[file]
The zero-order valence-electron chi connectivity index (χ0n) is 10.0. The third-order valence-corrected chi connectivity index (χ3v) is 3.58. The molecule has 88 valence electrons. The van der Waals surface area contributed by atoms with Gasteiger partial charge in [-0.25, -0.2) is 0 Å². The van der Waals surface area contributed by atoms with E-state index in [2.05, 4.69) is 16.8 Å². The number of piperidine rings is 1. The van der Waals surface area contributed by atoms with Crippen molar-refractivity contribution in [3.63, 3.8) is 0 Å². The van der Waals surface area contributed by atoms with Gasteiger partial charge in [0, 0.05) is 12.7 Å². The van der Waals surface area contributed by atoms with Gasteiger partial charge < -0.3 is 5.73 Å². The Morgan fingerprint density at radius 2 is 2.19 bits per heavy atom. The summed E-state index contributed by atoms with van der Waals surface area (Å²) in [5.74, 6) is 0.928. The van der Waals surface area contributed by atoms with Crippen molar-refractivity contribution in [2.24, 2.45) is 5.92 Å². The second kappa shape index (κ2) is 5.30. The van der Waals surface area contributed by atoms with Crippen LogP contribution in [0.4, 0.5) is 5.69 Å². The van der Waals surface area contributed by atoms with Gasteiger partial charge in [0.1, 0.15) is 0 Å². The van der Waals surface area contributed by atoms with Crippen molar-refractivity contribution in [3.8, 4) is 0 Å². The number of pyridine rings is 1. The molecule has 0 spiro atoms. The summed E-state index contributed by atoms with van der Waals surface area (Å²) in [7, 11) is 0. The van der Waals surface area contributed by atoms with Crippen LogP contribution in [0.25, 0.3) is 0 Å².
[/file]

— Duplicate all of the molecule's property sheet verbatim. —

The zero-order valence-electron chi connectivity index (χ0n) is 10.0. The third-order valence-corrected chi connectivity index (χ3v) is 3.58. The molecule has 88 valence electrons. The van der Waals surface area contributed by atoms with Gasteiger partial charge in [-0.25, -0.2) is 0 Å². The van der Waals surface area contributed by atoms with E-state index in [2.05, 4.69) is 16.8 Å². The number of piperidine rings is 1. The van der Waals surface area contributed by atoms with Crippen molar-refractivity contribution in [3.63, 3.8) is 0 Å². The van der Waals surface area contributed by atoms with Gasteiger partial charge in [0, 0.05) is 12.7 Å². The van der Waals surface area contributed by atoms with Gasteiger partial charge < -0.3 is 5.73 Å². The Morgan fingerprint density at radius 2 is 2.19 bits per heavy atom. The summed E-state index contributed by atoms with van der Waals surface area (Å²) in [5.74, 6) is 0.928. The van der Waals surface area contributed by atoms with Crippen molar-refractivity contribution in [2.24, 2.45) is 5.92 Å². The second kappa shape index (κ2) is 5.30. The van der Waals surface area contributed by atoms with Crippen LogP contribution in [0.4, 0.5) is 5.69 Å². The van der Waals surface area contributed by atoms with Gasteiger partial charge in [0.1, 0.15) is 0 Å². The van der Waals surface area contributed by atoms with Crippen molar-refractivity contribution in [3.8, 4) is 0 Å². The number of pyridine rings is 1. The molecule has 0 spiro atoms. The summed E-state index contributed by atoms with van der Waals surface area (Å²) in [7, 11) is 0. The van der Waals surface area contributed by atoms with Crippen LogP contribution in [0.25, 0.3) is 0 Å².